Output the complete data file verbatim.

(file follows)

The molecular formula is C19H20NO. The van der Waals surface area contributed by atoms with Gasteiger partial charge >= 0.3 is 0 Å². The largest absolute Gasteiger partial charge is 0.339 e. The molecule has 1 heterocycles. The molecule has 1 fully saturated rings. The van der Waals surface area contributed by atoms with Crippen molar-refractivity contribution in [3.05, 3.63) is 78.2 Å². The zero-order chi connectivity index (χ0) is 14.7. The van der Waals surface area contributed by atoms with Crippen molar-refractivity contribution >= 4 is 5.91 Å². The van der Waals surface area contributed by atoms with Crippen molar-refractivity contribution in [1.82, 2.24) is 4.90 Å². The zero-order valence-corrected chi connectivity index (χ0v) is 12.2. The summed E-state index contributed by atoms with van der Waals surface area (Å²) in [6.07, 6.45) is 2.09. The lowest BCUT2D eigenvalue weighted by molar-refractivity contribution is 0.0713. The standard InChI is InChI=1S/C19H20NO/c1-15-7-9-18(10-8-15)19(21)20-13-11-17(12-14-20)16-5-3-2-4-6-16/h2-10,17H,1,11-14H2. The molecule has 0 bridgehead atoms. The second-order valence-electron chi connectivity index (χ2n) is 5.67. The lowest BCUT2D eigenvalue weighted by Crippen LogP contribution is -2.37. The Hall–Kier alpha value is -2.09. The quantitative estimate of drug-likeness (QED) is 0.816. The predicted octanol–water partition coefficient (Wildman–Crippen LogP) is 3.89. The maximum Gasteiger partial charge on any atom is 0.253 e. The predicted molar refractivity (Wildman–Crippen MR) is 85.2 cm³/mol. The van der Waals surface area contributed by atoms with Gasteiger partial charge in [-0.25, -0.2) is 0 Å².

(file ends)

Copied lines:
The molecular formula is C19H20NO. The van der Waals surface area contributed by atoms with Gasteiger partial charge >= 0.3 is 0 Å². The largest absolute Gasteiger partial charge is 0.339 e. The molecule has 1 heterocycles. The molecule has 1 fully saturated rings. The van der Waals surface area contributed by atoms with Crippen molar-refractivity contribution in [3.05, 3.63) is 78.2 Å². The zero-order chi connectivity index (χ0) is 14.7. The van der Waals surface area contributed by atoms with Crippen molar-refractivity contribution >= 4 is 5.91 Å². The van der Waals surface area contributed by atoms with Crippen molar-refractivity contribution in [1.82, 2.24) is 4.90 Å². The zero-order valence-corrected chi connectivity index (χ0v) is 12.2. The summed E-state index contributed by atoms with van der Waals surface area (Å²) in [6.07, 6.45) is 2.09. The lowest BCUT2D eigenvalue weighted by molar-refractivity contribution is 0.0713. The standard InChI is InChI=1S/C19H20NO/c1-15-7-9-18(10-8-15)19(21)20-13-11-17(12-14-20)16-5-3-2-4-6-16/h2-10,17H,1,11-14H2. The molecule has 0 bridgehead atoms. The second-order valence-electron chi connectivity index (χ2n) is 5.67. The lowest BCUT2D eigenvalue weighted by Crippen LogP contribution is -2.37. The Hall–Kier alpha value is -2.09. The quantitative estimate of drug-likeness (QED) is 0.816. The predicted octanol–water partition coefficient (Wildman–Crippen LogP) is 3.89. The maximum Gasteiger partial charge on any atom is 0.253 e. The predicted molar refractivity (Wildman–Crippen MR) is 85.2 cm³/mol. The van der Waals surface area contributed by atoms with Gasteiger partial charge in [-0.25, -0.2) is 0 Å².